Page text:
|MadSci Network: Physics|
Jennifer, We tried stretching [by hand] various types of rubber bands and found that room T, freezer chilled, and hot water heated bands stretched almost the same amount and that the differences were more dependent on the person stretching the bands than on the temperature. This is a very hard experiment to quantify and do reproducibly. Also if you stretch a rubber band and hold it against your cheek you will notice it got warm. This means that it is difficult to do the experiment at a constant temperature [isothermally is the big word to describe such conditions]. If you stretch a rubber band quickly, thereby increasing its energy content and causing changes in molecular orientations, any heat produced does not equilibrate with the surroundings[this is called an adiabatic process] and the temperature changes. Therefore to study the stretching one would have to use a device which measures force as a function of displacement [The Instron Corp. makes such machines] The process has to be carried out at a slow enough speed to maintain temperature equilibrium with the surroundings. I can't answer your question without quantitative reproducible data. Also the chemical handbooks show rubbers to have a positive coeffecient of expansion, you heat them they expand. Most rubber materials contain oil- like plasticizers which can leach out at higher temperatures causing an apparent shrinkage and certain materials will crosslink[vulcanize] on heating again causing contraction. Natural rubber softens on heating and probably does stretch more and recover less at a higher temperature. I don't think many things are made of totally uncrosslinked natural rubber tho. Again this can get complicated and the material has to be studied carefully. Mechanical properties of rubber materials are notoriously difficult to measure accurately. A given material usually has a range of acceptable values rather than a definite value of its various properties. You picked interesting but difficult material to study.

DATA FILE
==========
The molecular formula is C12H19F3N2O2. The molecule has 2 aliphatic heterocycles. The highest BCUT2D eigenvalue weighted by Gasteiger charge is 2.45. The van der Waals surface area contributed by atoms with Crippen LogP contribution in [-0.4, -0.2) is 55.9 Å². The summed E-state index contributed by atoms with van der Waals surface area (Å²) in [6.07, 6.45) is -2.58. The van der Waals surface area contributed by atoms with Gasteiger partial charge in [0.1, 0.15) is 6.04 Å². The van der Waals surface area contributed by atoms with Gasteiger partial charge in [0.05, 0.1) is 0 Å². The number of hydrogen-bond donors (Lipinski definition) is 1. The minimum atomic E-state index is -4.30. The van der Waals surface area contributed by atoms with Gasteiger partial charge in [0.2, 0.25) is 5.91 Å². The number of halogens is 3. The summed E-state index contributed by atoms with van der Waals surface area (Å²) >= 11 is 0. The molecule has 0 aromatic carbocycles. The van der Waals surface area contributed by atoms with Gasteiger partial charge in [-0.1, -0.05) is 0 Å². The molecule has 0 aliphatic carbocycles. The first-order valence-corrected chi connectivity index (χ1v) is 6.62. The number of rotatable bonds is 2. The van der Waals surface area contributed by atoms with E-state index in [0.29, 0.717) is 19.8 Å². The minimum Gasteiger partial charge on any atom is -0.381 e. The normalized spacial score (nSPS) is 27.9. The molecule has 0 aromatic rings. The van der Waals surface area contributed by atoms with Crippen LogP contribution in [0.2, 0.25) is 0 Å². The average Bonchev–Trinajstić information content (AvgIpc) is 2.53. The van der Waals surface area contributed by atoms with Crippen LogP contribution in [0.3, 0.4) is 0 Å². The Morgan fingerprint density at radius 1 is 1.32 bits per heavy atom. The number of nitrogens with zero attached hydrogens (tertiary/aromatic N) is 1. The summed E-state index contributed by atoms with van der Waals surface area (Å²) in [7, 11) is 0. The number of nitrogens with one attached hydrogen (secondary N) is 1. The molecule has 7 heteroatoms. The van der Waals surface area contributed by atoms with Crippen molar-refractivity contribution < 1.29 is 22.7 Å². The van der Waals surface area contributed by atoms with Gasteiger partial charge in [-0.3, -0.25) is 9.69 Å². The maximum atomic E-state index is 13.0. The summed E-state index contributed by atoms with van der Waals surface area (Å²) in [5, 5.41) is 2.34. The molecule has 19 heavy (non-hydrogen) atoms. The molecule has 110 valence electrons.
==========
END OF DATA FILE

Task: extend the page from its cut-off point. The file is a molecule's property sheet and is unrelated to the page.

Try the links in the MadSci Library for more information on Physics.